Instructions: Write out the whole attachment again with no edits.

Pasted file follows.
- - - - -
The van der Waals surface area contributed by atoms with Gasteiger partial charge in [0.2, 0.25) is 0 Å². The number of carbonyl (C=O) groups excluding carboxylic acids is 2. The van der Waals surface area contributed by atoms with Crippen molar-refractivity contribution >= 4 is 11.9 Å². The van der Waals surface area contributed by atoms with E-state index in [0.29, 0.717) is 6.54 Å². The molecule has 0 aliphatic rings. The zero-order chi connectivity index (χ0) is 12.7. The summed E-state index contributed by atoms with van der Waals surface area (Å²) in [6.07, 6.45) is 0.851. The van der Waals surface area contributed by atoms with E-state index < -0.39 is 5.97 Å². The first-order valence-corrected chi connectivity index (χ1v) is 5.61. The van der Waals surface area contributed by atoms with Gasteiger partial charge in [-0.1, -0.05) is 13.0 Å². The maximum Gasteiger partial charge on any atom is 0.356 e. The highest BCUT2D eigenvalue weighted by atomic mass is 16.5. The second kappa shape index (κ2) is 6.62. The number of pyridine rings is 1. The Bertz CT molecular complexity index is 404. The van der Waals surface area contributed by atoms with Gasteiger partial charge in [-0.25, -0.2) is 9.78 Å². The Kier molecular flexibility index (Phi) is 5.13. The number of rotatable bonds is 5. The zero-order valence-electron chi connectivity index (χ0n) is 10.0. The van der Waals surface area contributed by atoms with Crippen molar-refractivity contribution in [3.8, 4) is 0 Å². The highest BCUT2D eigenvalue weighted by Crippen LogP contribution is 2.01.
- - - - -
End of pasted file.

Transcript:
The van der Waals surface area contributed by atoms with Gasteiger partial charge in [0.2, 0.25) is 0 Å². The number of carbonyl (C=O) groups excluding carboxylic acids is 2. The van der Waals surface area contributed by atoms with Crippen molar-refractivity contribution >= 4 is 11.9 Å². The van der Waals surface area contributed by atoms with E-state index in [0.29, 0.717) is 6.54 Å². The molecule has 0 aliphatic rings. The zero-order chi connectivity index (χ0) is 12.7. The summed E-state index contributed by atoms with van der Waals surface area (Å²) in [6.07, 6.45) is 0.851. The van der Waals surface area contributed by atoms with E-state index < -0.39 is 5.97 Å². The first-order valence-corrected chi connectivity index (χ1v) is 5.61. The van der Waals surface area contributed by atoms with Gasteiger partial charge in [-0.1, -0.05) is 13.0 Å². The maximum Gasteiger partial charge on any atom is 0.356 e. The highest BCUT2D eigenvalue weighted by atomic mass is 16.5. The second kappa shape index (κ2) is 6.62. The number of pyridine rings is 1. The Bertz CT molecular complexity index is 404. The van der Waals surface area contributed by atoms with Gasteiger partial charge in [-0.25, -0.2) is 9.78 Å². The Kier molecular flexibility index (Phi) is 5.13. The number of rotatable bonds is 5. The zero-order valence-electron chi connectivity index (χ0n) is 10.0. The van der Waals surface area contributed by atoms with Crippen molar-refractivity contribution in [3.8, 4) is 0 Å². The highest BCUT2D eigenvalue weighted by Crippen LogP contribution is 2.01.